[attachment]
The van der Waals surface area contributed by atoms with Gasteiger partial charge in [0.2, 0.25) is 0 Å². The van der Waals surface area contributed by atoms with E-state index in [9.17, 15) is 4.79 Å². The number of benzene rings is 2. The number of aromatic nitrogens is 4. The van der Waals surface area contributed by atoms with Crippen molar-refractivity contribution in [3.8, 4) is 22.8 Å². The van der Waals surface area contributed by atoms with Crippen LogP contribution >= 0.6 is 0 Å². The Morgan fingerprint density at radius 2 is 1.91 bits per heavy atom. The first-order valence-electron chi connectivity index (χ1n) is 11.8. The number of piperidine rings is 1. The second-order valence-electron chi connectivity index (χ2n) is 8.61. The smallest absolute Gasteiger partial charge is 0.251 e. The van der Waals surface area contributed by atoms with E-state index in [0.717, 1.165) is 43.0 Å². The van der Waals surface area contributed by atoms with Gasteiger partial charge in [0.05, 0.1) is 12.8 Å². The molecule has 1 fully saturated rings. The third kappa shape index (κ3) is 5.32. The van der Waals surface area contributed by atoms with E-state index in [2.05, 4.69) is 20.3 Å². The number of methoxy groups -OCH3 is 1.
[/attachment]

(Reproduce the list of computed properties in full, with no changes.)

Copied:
The van der Waals surface area contributed by atoms with Gasteiger partial charge in [0.2, 0.25) is 0 Å². The van der Waals surface area contributed by atoms with E-state index in [9.17, 15) is 4.79 Å². The number of benzene rings is 2. The number of aromatic nitrogens is 4. The van der Waals surface area contributed by atoms with Crippen molar-refractivity contribution in [3.8, 4) is 22.8 Å². The van der Waals surface area contributed by atoms with Crippen LogP contribution >= 0.6 is 0 Å². The Morgan fingerprint density at radius 2 is 1.91 bits per heavy atom. The first-order valence-electron chi connectivity index (χ1n) is 11.8. The number of piperidine rings is 1. The second-order valence-electron chi connectivity index (χ2n) is 8.61. The smallest absolute Gasteiger partial charge is 0.251 e. The van der Waals surface area contributed by atoms with E-state index in [0.717, 1.165) is 43.0 Å². The van der Waals surface area contributed by atoms with Gasteiger partial charge in [0.05, 0.1) is 12.8 Å². The molecule has 1 fully saturated rings. The third kappa shape index (κ3) is 5.32. The van der Waals surface area contributed by atoms with E-state index in [2.05, 4.69) is 20.3 Å². The number of methoxy groups -OCH3 is 1.